Apartment bid to complete B-listed Pilrig terrace
January 29 2021
A detached home dating from 1948 in Edinburgh's Pilrig Conservation Area is in line for the wrecking ball to complete a B-listed Georgian terrace.
The gable wall at 48 Pilrig Street displays an extra set of chimney flues, raggled cope and recessed quoins for an end-terrace property which never came, sparking desire from the current owners of its immediate neighbour to finally finish the job.
Lorn MacNeal Architects have been instructed to accomplish this by demolishing 50 Pilrig Street at the junction with Dryden Street and erecting nine apartments in its place, matching the scale and materials palette of its neighbour in the process. Faced in natural stone under a slated pitched roof the addition with natural zinc cladding employed as a lightweight, contemporary foil to the rear.
In a design statement, the architects explained: "The main entrance is accessed off Pilrig Street with stone steps and bridge across the lower level patios. An accessible lower entrance is through the rear garden off Dryden Street.
"The offset chimney rhythm of the neighbouring houses is continued with a stone 'bookend' gable to Dryden Street. To the rear the materials become more lightweight with zinc and aluminum introduced, and the height and mass of the building is stepped down."
Arranged over five floors by providing habitable roof space the project will retain a rear garden with no parking.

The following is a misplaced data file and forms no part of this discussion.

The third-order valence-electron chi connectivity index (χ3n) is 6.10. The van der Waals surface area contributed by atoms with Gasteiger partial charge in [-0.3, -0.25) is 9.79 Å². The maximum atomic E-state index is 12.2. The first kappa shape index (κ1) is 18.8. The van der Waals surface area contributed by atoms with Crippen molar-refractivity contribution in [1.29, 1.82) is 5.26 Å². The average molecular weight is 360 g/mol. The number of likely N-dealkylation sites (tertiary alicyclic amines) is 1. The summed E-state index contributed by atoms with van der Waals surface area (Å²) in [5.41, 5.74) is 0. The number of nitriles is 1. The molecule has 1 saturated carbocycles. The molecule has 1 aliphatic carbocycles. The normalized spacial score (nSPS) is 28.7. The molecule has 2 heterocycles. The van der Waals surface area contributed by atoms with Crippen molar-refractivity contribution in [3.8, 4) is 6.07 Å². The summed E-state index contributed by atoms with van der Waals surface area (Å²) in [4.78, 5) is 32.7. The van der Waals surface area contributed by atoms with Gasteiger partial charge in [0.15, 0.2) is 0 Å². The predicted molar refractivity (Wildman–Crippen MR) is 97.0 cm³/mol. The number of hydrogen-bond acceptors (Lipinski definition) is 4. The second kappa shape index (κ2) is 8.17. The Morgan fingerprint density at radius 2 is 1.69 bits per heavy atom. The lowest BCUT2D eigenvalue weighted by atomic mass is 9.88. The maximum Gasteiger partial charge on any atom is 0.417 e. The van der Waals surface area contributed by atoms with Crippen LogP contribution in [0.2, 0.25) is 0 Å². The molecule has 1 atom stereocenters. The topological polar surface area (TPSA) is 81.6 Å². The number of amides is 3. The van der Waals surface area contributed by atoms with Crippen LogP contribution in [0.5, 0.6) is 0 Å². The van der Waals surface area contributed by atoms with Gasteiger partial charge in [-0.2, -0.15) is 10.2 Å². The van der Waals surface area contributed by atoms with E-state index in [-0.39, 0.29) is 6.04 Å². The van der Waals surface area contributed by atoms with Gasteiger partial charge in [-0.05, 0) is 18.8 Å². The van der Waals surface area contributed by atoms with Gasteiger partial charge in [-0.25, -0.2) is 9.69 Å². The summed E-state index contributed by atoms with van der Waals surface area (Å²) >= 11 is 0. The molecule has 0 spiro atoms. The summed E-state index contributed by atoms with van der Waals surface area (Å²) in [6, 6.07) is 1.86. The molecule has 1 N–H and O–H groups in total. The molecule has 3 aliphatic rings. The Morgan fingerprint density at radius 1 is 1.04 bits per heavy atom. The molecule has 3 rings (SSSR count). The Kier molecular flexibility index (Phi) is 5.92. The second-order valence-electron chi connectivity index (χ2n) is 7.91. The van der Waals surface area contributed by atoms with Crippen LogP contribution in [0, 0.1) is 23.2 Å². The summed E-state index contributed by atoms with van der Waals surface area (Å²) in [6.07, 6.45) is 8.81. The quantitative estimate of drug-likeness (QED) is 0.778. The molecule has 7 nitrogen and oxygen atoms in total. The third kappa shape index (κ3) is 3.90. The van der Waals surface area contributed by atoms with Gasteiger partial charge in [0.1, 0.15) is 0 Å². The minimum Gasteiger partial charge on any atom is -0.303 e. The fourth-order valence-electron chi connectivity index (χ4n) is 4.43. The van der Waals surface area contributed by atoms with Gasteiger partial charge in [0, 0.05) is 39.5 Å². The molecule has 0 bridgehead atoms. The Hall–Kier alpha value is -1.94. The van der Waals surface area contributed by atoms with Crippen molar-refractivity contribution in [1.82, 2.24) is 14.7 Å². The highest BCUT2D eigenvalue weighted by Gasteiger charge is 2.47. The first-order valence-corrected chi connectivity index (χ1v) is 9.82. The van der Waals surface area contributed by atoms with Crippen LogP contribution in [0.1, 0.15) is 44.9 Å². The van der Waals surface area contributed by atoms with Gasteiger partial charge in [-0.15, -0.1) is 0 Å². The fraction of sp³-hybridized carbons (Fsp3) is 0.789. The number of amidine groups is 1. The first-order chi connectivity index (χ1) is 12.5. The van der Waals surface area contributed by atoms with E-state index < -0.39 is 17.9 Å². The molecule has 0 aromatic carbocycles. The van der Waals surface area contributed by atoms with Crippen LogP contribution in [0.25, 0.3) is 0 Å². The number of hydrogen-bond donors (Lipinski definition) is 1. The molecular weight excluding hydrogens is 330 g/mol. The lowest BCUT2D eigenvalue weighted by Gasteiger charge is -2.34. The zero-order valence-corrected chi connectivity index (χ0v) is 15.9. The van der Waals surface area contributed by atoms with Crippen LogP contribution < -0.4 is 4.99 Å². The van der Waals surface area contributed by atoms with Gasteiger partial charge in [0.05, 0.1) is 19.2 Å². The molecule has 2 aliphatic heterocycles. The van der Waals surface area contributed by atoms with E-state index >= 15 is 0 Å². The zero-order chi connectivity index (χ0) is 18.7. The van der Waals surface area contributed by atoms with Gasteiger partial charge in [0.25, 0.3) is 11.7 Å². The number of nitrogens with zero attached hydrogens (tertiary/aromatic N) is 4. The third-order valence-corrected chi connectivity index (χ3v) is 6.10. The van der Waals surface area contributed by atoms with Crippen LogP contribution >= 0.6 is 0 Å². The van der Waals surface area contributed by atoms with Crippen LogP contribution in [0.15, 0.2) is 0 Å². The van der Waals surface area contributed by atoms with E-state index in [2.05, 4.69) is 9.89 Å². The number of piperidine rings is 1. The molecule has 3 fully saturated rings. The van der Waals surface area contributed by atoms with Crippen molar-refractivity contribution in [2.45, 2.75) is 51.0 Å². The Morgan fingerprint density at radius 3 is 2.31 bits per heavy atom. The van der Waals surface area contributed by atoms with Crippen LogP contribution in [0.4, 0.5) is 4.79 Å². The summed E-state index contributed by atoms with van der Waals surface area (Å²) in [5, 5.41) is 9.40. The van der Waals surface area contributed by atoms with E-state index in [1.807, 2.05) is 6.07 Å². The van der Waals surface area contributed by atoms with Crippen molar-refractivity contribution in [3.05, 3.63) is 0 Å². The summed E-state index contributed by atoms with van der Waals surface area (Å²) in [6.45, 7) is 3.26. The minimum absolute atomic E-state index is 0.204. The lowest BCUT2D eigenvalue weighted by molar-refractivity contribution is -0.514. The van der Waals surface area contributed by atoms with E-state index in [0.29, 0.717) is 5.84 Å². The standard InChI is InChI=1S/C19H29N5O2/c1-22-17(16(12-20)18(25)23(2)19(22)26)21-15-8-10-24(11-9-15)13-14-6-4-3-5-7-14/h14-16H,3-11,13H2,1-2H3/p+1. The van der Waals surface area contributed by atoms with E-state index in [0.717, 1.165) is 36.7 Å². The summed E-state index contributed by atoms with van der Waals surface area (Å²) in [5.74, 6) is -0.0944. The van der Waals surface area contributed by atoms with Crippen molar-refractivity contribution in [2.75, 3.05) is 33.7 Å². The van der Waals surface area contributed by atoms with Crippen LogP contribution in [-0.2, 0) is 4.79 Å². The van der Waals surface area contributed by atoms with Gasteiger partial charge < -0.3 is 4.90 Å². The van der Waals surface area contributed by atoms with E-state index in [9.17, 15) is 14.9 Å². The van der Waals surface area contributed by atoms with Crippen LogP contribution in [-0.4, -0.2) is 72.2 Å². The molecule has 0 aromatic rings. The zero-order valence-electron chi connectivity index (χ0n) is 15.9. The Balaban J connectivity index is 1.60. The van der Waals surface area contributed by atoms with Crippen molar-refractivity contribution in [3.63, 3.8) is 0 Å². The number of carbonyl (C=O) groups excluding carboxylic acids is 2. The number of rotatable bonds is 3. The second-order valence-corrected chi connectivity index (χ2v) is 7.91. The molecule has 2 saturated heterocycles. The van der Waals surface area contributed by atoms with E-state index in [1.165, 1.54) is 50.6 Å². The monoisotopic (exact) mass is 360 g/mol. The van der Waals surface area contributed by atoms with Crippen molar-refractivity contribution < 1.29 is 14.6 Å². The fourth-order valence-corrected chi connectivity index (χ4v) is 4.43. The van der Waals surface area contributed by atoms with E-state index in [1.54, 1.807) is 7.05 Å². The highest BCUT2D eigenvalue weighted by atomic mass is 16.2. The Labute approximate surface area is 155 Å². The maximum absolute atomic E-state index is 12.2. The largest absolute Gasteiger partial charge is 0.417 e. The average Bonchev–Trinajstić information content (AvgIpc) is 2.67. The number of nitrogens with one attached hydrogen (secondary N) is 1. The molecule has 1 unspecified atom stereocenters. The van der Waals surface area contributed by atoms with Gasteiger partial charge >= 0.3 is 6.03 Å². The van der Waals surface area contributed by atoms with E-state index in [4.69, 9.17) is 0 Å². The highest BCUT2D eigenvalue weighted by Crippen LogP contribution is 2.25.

Existing cottage is quaint if ill-proportioned in places, and looks fairly neglected, so probably no great loss.
Agree with 'Symmetry'- better use of space, but also agree that trying to squeeze in an extra floor between ground and first floor does look quite mean.
The stringcourse below the first floor windows on the adjacent property is disregarded in this extension/addition. Though perhaps not a critical feature to continue on the new addition, it does illustrate the difference in scale that these new floors levels will achieve compared to the existing neighbour.
I prefer not to be able to touch my ceiling, but I guess having an extra storey of accommodation is economically more appealing.
This project takes a very low density city site and dramatically increases it. The architect has clearly thought about the context and having read the design statement, the proposal seems in line with what we should be trying to achieve. The little house currently on the site is completely out of place and this would create a more intact and stronger streetscape.
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I understand why the windows do not match as they're trying to get an extra floor in but those windows not aligning on the front elevation with the original property next door looks a little mismatched.